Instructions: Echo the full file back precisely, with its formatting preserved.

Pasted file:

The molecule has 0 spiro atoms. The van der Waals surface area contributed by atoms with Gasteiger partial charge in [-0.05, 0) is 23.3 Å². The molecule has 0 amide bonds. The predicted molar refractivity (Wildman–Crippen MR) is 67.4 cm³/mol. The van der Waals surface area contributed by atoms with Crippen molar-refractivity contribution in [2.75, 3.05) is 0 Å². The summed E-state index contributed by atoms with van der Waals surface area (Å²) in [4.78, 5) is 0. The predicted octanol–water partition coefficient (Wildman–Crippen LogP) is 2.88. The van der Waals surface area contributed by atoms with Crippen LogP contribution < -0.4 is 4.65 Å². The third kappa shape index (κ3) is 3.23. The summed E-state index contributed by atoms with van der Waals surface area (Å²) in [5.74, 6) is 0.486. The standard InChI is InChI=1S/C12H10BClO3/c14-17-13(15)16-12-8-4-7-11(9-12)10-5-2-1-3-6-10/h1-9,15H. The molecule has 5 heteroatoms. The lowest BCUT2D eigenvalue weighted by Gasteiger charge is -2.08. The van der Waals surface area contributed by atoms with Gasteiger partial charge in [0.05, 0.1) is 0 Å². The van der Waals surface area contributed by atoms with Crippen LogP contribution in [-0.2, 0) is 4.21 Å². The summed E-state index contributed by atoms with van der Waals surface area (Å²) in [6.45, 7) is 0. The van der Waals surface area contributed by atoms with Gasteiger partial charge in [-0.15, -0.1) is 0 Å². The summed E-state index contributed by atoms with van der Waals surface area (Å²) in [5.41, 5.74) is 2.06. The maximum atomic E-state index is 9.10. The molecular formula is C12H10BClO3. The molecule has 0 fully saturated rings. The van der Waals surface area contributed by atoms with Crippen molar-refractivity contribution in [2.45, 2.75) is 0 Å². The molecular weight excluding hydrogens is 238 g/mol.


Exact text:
The molecule has 0 spiro atoms. The van der Waals surface area contributed by atoms with Gasteiger partial charge in [-0.05, 0) is 23.3 Å². The molecule has 0 amide bonds. The predicted molar refractivity (Wildman–Crippen MR) is 67.4 cm³/mol. The van der Waals surface area contributed by atoms with Crippen molar-refractivity contribution in [2.75, 3.05) is 0 Å². The summed E-state index contributed by atoms with van der Waals surface area (Å²) in [4.78, 5) is 0. The predicted octanol–water partition coefficient (Wildman–Crippen LogP) is 2.88. The van der Waals surface area contributed by atoms with Crippen LogP contribution < -0.4 is 4.65 Å². The third kappa shape index (κ3) is 3.23. The summed E-state index contributed by atoms with van der Waals surface area (Å²) in [5.74, 6) is 0.486. The standard InChI is InChI=1S/C12H10BClO3/c14-17-13(15)16-12-8-4-7-11(9-12)10-5-2-1-3-6-10/h1-9,15H. The molecule has 5 heteroatoms. The lowest BCUT2D eigenvalue weighted by Gasteiger charge is -2.08. The van der Waals surface area contributed by atoms with Gasteiger partial charge in [0.05, 0.1) is 0 Å². The van der Waals surface area contributed by atoms with Crippen LogP contribution in [-0.2, 0) is 4.21 Å². The summed E-state index contributed by atoms with van der Waals surface area (Å²) in [6.45, 7) is 0. The van der Waals surface area contributed by atoms with Gasteiger partial charge in [-0.15, -0.1) is 0 Å². The summed E-state index contributed by atoms with van der Waals surface area (Å²) in [5.41, 5.74) is 2.06. The maximum atomic E-state index is 9.10. The molecular formula is C12H10BClO3. The molecule has 0 fully saturated rings. The van der Waals surface area contributed by atoms with Crippen molar-refractivity contribution in [2.45, 2.75) is 0 Å². The molecular weight excluding hydrogens is 238 g/mol.